|Campaign of Grant against Lee embraced movements up the Shenandoah Valley.
Sigel, commanding Department of West Virginia, is sent up the valley with 10,000 men, supported by General Crook, who leaves Charlestown, W. Va., at the same time||May 1, 1864|
|Breckinridge defeats Sigel at New-market||May 15, 1864|
|Grant relieves Sigel and appoints Hunter, who defeats the Confederates under Gen. W. E. Jones at Piedmont||June 5, 1864|
|Hunter, joined by Crook and Averill, advances to Staunton, and instead of proceeding to Gordonsville to join Sheridan, goes to Lexington, and on June 18 threatens Lynchburg with 20,000 men; but opposed by a much stronger force, escapes into West Virginia, where his force for the time is useless.|
|Confederate forces, now under General Early, move rapidly down the Shenandoah to the Potomac, and spread consternation from Baltimore to Washington||July 2-3, 1864|
|Gen. Lew. Wallace attempts to check the Confederates at Monocacy, but is defeated with a loss of ninety-eight killed, 579 wounded, and 1,280 missing ||July 9, 1864|
|Confederate cavalry approach Baltimore||July 10, 1864|
|On the 11th Early is within 6 or 7 miles of Washington, and menaces the capital on the 12th, but retires on the 13th.
The 19th Corps (Emory's), arriving at Fortress Monroe from Louisiana, and the 6th Corps from before Petersburg, sent by Grant under Wright to attack Early, pursue him some distance up the valley, and return to Leesburg, and are ordered back to Petersburg.
Early returns as soon as the pursuit ceases; strikes Crook at Martinsburg, defeats him, and holds the Potomac from Shepardstown to Williamsport,|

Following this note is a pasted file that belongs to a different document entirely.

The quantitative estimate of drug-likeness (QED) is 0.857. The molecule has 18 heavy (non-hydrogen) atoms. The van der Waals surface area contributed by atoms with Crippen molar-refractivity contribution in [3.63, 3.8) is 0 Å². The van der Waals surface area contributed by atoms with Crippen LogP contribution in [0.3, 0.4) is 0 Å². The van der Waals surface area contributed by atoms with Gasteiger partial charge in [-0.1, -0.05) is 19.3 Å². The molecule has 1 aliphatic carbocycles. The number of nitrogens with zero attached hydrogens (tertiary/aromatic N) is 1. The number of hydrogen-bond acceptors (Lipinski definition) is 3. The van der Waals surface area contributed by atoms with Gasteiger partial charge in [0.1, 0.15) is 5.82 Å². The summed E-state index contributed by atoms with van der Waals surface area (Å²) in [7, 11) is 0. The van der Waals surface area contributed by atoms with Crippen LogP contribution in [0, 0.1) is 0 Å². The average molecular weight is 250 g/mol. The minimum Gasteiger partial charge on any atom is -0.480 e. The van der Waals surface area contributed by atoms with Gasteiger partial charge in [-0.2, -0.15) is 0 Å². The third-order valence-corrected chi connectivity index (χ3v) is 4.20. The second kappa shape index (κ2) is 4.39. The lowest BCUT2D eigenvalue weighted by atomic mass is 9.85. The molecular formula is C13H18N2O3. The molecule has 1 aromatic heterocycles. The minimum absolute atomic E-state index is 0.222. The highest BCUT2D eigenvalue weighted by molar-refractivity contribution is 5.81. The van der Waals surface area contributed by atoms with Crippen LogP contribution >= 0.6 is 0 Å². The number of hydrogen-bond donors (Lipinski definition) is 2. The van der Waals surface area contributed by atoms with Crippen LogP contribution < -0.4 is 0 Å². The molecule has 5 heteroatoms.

|Early now sends B. R. Johnston and McCausland with some 3,000 cavalry on a raid into Pennsylvania||July 30, 1864|
|Approaching Chambersburg, Pa., they demand $100,000, which is not paid, and burn the town||July 30, 1864|
|Sixth and 19th Corps, on their way to Petersburg, return.
Grant relieves General Hunter, organizes the army of the middle division, and gives the command to Sheridan||Aug. 7, 1864|
|Sheridan attacks and defeats Early, strongly fortified at Opequan Creek, near Winchester||Sept. 19, 1864|
|Early falls back to Fisher's Hill, south of Winchester, where Sheridan routs him, taking 1,100 prisoners and sixteen guns||Sept. 23, 1864|
|Sheridan pushes Early to the mountains; returns to Cedar Creek, and, leaving his command, visits Washington||Oct. 15, 1864|
|Early, reinforced, returns to Fisher's Hill, and, learning of Sheridan's absence, sets out to attack on the evening of||Oct. 18, 1864|
|Surprises the Federals under Wright, driving them back with a loss of twenty-four guns and 1,200 prisoners, morning of||Oct. 19, 1864|
|Sheridan at Winchester on the night of the 18th.
On his way to the front news of the rout of his army reaches him. His arrival on the field stops the retreat.
Early is crushed and the campaign in the valley ended, Oct. 19, 1864.
See Cedar Creek.|
|Sheridan, with 10,000 cavalry, drives the Confederates from Waynesboro, Feb. 27, and, advancing, joins Grant before Petersburg||March 27, 1865|